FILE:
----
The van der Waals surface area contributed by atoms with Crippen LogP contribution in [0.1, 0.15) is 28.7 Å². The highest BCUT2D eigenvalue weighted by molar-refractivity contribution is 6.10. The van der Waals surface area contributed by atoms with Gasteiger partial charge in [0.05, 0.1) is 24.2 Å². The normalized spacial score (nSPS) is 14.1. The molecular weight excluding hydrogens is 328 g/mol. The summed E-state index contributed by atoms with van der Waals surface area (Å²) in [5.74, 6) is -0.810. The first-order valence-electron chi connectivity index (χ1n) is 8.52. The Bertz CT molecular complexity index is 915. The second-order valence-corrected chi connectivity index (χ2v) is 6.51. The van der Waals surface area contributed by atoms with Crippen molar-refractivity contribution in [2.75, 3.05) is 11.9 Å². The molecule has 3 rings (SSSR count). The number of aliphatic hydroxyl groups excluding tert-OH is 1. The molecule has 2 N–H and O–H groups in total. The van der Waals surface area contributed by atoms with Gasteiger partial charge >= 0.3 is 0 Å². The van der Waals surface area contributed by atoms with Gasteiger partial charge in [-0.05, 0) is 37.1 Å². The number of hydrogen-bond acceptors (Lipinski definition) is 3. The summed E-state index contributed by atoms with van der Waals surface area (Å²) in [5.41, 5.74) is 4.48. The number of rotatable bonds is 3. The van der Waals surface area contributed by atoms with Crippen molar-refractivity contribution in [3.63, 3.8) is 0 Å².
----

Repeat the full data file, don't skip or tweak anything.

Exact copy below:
The van der Waals surface area contributed by atoms with Crippen LogP contribution in [0.1, 0.15) is 28.7 Å². The highest BCUT2D eigenvalue weighted by molar-refractivity contribution is 6.10. The van der Waals surface area contributed by atoms with Gasteiger partial charge in [0.05, 0.1) is 24.2 Å². The normalized spacial score (nSPS) is 14.1. The molecular weight excluding hydrogens is 328 g/mol. The summed E-state index contributed by atoms with van der Waals surface area (Å²) in [5.74, 6) is -0.810. The first-order valence-electron chi connectivity index (χ1n) is 8.52. The Bertz CT molecular complexity index is 915. The second-order valence-corrected chi connectivity index (χ2v) is 6.51. The van der Waals surface area contributed by atoms with Crippen molar-refractivity contribution in [2.75, 3.05) is 11.9 Å². The molecule has 3 rings (SSSR count). The number of aliphatic hydroxyl groups excluding tert-OH is 1. The molecule has 2 N–H and O–H groups in total. The van der Waals surface area contributed by atoms with Gasteiger partial charge >= 0.3 is 0 Å². The van der Waals surface area contributed by atoms with Gasteiger partial charge in [-0.05, 0) is 37.1 Å². The number of hydrogen-bond acceptors (Lipinski definition) is 3. The summed E-state index contributed by atoms with van der Waals surface area (Å²) in [5.41, 5.74) is 4.48. The number of rotatable bonds is 3. The van der Waals surface area contributed by atoms with Crippen molar-refractivity contribution in [3.63, 3.8) is 0 Å².